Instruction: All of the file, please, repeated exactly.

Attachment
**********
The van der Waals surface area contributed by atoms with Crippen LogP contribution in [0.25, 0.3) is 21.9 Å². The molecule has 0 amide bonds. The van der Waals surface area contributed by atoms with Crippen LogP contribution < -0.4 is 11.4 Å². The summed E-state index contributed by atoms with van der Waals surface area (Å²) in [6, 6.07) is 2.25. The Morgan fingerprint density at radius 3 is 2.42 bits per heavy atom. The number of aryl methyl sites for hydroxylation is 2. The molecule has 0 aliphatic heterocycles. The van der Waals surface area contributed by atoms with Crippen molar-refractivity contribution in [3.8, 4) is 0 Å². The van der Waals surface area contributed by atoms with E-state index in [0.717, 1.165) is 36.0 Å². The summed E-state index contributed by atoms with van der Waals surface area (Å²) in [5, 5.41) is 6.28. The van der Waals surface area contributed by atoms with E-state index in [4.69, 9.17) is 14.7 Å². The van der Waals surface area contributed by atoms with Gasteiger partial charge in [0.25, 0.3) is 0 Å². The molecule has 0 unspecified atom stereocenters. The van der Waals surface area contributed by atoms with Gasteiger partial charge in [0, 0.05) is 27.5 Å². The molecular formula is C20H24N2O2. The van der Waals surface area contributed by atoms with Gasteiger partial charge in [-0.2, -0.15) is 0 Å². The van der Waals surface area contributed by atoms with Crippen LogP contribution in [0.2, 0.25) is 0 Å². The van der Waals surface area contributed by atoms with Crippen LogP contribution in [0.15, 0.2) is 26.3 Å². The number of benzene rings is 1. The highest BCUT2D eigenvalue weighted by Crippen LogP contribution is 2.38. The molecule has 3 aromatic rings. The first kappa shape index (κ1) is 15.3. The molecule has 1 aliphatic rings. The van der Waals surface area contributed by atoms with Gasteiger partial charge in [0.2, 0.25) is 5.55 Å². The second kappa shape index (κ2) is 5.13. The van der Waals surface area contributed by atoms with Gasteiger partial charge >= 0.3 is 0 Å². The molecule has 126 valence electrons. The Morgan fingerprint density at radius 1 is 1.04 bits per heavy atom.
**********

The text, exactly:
The van der Waals surface area contributed by atoms with Crippen LogP contribution in [0.25, 0.3) is 21.9 Å². The molecule has 0 amide bonds. The van der Waals surface area contributed by atoms with Crippen LogP contribution < -0.4 is 11.4 Å². The summed E-state index contributed by atoms with van der Waals surface area (Å²) in [6, 6.07) is 2.25. The Morgan fingerprint density at radius 3 is 2.42 bits per heavy atom. The number of aryl methyl sites for hydroxylation is 2. The molecule has 0 aliphatic heterocycles. The van der Waals surface area contributed by atoms with Crippen molar-refractivity contribution in [3.8, 4) is 0 Å². The van der Waals surface area contributed by atoms with E-state index in [0.717, 1.165) is 36.0 Å². The summed E-state index contributed by atoms with van der Waals surface area (Å²) in [5, 5.41) is 6.28. The van der Waals surface area contributed by atoms with E-state index in [4.69, 9.17) is 14.7 Å². The van der Waals surface area contributed by atoms with Gasteiger partial charge in [0.25, 0.3) is 0 Å². The molecule has 0 unspecified atom stereocenters. The van der Waals surface area contributed by atoms with Gasteiger partial charge in [0, 0.05) is 27.5 Å². The molecular formula is C20H24N2O2. The van der Waals surface area contributed by atoms with Gasteiger partial charge in [-0.2, -0.15) is 0 Å². The van der Waals surface area contributed by atoms with Crippen LogP contribution in [0.2, 0.25) is 0 Å². The van der Waals surface area contributed by atoms with Crippen LogP contribution in [0.15, 0.2) is 26.3 Å². The number of benzene rings is 1. The highest BCUT2D eigenvalue weighted by Crippen LogP contribution is 2.38. The molecule has 3 aromatic rings. The first kappa shape index (κ1) is 15.3. The molecule has 1 aliphatic rings. The van der Waals surface area contributed by atoms with Gasteiger partial charge in [0.2, 0.25) is 5.55 Å². The second kappa shape index (κ2) is 5.13. The van der Waals surface area contributed by atoms with Gasteiger partial charge >= 0.3 is 0 Å². The molecule has 126 valence electrons. The Morgan fingerprint density at radius 1 is 1.04 bits per heavy atom.